You can help your body reduce LOX and COX damage with some targeted supplement choices. The idea here, however, is not so much to try to help your body get over the shock of a burger and fries every other day, as to add a weapon to a prostate health arsenal that is already well stocked with overall good lifestyle choices. In other words, make the lifestyle changes and take these next suggestions an extra layer of protection. And let me make abundantly clear that I am in no way advocating any type of super-strict diet purgatory where you can never again eat meat or have a doughnut. That's too stressful, and stress depletes the adrenals, which also creates inflammation, which... well, you get the idea.
One of the easiest ways to block LOX and COX damage is to eat fish a few times a week, or take fish oil supplements. A lot of people like flax oil as a source of beneficial oils, but I don't recommend it. It's so extremely unsaturated that unless you grind the seeds and eat them right away, it's pretty much guaranteed to be rancid, which is like throwing the doors wide open for LOX and COX damage. Even when you grind the seeds, flax still has to go through conversion processes in the body to have benefit. In the hardware or paint store, flax oil is known as linseed oil and is used as a wood varnish, a carrier for oil paints, and glazing putty. If you put a coat of linseed oil on wood and leave it in the sun, it'll harden in a few hours. That type of oxidation reaction is good for protecting wood, but may not be so good for protecting the body. And yes, the lignans in flax are phytoestrogens that can be beneficial, but there are other ways to get lignans (whole grains, broccoli, pumpkin seeds, sesame seeds, soybeans). Longtime health newsletter editor Dr. David Williams recently recommended chia seeds as an alternative to flax.
Another way to combat LOX and COX damage is to take an anti-inflammatory drug such as aspirin or ibuprofen. Remember, though, that when taken regularly, these drugs carry the risk of gastrointestinal bleeding, which kills more than 10,000 people a year. Use them with discretion. If you have a sensitive stomach, this is probably not a good choice for you.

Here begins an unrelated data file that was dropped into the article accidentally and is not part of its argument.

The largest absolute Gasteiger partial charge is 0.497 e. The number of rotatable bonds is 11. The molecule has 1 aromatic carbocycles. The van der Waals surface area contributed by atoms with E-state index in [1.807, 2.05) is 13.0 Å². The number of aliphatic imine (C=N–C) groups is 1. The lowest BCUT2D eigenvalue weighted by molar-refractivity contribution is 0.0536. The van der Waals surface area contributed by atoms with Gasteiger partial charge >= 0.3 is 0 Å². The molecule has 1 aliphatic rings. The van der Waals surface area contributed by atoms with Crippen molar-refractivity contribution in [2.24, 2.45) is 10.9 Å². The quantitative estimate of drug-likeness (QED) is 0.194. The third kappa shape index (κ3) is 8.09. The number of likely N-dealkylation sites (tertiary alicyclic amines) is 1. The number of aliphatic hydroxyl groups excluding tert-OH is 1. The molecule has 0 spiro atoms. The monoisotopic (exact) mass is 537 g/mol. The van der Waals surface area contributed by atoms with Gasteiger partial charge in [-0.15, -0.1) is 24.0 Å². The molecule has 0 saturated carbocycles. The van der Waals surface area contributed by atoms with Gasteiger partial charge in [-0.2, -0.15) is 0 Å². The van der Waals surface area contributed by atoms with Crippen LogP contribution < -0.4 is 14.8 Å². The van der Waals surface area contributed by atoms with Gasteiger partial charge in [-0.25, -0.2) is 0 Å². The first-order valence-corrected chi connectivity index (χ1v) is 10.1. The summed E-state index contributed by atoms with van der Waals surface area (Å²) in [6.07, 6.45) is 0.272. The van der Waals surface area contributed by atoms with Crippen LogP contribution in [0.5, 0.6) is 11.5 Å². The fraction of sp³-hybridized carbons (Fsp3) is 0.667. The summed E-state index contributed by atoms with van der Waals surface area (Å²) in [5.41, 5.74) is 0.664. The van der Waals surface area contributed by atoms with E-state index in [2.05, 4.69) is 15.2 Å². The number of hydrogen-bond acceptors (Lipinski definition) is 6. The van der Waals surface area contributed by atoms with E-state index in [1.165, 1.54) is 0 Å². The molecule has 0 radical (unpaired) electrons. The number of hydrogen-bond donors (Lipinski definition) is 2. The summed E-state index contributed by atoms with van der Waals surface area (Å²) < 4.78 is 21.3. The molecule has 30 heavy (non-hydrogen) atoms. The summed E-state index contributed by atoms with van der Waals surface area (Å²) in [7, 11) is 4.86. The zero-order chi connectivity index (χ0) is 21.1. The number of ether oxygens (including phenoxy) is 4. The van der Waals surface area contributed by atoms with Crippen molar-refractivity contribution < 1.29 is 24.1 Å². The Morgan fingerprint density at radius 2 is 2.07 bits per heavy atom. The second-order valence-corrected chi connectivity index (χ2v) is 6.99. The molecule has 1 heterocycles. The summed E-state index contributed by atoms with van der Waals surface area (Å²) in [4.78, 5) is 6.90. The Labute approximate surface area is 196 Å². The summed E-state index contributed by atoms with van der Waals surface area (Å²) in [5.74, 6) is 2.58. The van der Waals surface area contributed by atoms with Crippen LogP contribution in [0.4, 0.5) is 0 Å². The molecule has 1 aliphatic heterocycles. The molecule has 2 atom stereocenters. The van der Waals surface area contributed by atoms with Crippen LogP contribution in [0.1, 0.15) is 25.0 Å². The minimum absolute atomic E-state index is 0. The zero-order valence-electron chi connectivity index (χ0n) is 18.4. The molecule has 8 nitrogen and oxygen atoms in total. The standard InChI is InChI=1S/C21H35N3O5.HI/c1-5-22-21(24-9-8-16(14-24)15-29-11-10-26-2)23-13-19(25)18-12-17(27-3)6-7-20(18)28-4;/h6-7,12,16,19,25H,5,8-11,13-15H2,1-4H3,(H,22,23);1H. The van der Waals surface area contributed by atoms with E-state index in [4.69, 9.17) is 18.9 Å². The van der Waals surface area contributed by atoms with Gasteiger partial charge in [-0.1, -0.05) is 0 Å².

Some supplement formulas are specifically designed to douse LOX and COX inflammation. Most notable are New Chapter's Zyflamend (http://www.newchapter.com) and Life Extension's 5-Loxin (http://www.lef.org/newshop/items/item00939.html). Zyflamend is a blend of herb and spice extracts that has been well researched and shown to have benefit.
And remember, our old friend estrogen is potently inflammatory in excess. It doesn't take much estrogen to make a man estrogen dominant, in this case meaning too much estrogen relative to testosterone and progesterone. In women and men, fat cells are estrogen factories, which is part of why obesity is a risk factor for prostate problems.
More Support for a Healthy Prostate
* Saw Palmetto extract
* Lycopene (carrots, tomatoes, tomato sauce)
* Milk Thistle (helps the liver clear excess hormones)
* Vitamin D (men with prostate cancer tend to be low in vitamin D)
* Melatonin (helps balance estrogen)
A Word about Vitamin D and Melatonin
I'm a big advocate of getting beneficial substances the old fashioned way. That means, if possible, get your vitamin D from sunshine and your melatonin from a good night's sleep in a dark room. If you suspect you may need a little extra support in the form of supplements, it's always a good idea to test levels. Both a vitamin D test (http://www.virginiahopkinstestkits.com/vitamindfeature.html) and a melatonin test (http://www.virginiahopkinstestkits.com/newmelatonintest.html) will help you gauge how much, if any, to supplement. If you're not low, there's no reason to spend the money and add burden to your liver with supplements.
The Lifestyle Reminder
Just a reminder that you can take handfuls of supplements every day to keep your prostate healthy, but if you're overloading it with an excess of "bad" fats, sugar and refined carbohydrates and not getting any exercise or sleep, they won't have much effect. Good prostate health requires a multi-faceted approach with a healthy lifestyle, hormone balance, avoidance of xenoestrogens, and -- last but not least -- supplements as needed.
About the author
Virginia Hopkins is a best-selling author and co-author of books about women's hormones, nutrition, prescription drugs and more, including What Your Dr. May Not Tell You About Menopause with Dr. John Lee, and Prescription Alternatives.
Virginia is currently editor of the Virginia Hopkins Health Watch newsletter, at http://www.virginiahopkinstestkits.com/hopkinshealth.html